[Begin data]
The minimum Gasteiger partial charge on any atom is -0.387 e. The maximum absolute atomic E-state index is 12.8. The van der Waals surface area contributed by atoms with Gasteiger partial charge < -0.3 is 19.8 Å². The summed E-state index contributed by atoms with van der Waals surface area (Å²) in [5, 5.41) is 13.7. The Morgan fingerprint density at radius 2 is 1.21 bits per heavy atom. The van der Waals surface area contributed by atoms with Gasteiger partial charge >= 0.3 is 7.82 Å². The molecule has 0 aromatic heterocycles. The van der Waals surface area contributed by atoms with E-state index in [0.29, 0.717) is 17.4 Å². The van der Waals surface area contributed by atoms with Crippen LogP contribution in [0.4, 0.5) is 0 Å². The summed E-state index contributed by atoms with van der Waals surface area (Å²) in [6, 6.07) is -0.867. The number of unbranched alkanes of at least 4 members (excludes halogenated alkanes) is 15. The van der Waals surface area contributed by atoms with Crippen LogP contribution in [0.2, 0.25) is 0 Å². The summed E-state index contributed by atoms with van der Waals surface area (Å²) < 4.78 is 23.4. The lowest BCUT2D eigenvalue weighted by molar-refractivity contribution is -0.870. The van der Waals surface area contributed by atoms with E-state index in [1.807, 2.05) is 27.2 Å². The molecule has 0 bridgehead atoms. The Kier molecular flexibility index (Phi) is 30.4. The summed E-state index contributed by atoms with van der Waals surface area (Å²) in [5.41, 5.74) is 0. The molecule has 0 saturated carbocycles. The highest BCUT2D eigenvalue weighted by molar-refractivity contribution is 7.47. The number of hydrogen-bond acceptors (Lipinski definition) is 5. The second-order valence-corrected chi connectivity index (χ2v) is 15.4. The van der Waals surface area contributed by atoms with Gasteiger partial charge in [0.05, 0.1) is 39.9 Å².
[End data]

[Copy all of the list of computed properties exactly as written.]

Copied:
The minimum Gasteiger partial charge on any atom is -0.387 e. The maximum absolute atomic E-state index is 12.8. The van der Waals surface area contributed by atoms with Gasteiger partial charge < -0.3 is 19.8 Å². The summed E-state index contributed by atoms with van der Waals surface area (Å²) in [5, 5.41) is 13.7. The Morgan fingerprint density at radius 2 is 1.21 bits per heavy atom. The van der Waals surface area contributed by atoms with Gasteiger partial charge >= 0.3 is 7.82 Å². The molecule has 0 aromatic heterocycles. The van der Waals surface area contributed by atoms with E-state index in [0.29, 0.717) is 17.4 Å². The van der Waals surface area contributed by atoms with Crippen LogP contribution in [0.4, 0.5) is 0 Å². The summed E-state index contributed by atoms with van der Waals surface area (Å²) in [6, 6.07) is -0.867. The number of unbranched alkanes of at least 4 members (excludes halogenated alkanes) is 15. The van der Waals surface area contributed by atoms with Crippen LogP contribution in [0.2, 0.25) is 0 Å². The summed E-state index contributed by atoms with van der Waals surface area (Å²) < 4.78 is 23.4. The lowest BCUT2D eigenvalue weighted by molar-refractivity contribution is -0.870. The van der Waals surface area contributed by atoms with E-state index in [1.807, 2.05) is 27.2 Å². The molecule has 0 bridgehead atoms. The Kier molecular flexibility index (Phi) is 30.4. The summed E-state index contributed by atoms with van der Waals surface area (Å²) in [5.41, 5.74) is 0. The molecule has 0 saturated carbocycles. The highest BCUT2D eigenvalue weighted by molar-refractivity contribution is 7.47. The number of hydrogen-bond acceptors (Lipinski definition) is 5. The second-order valence-corrected chi connectivity index (χ2v) is 15.4. The van der Waals surface area contributed by atoms with Gasteiger partial charge in [0.05, 0.1) is 39.9 Å².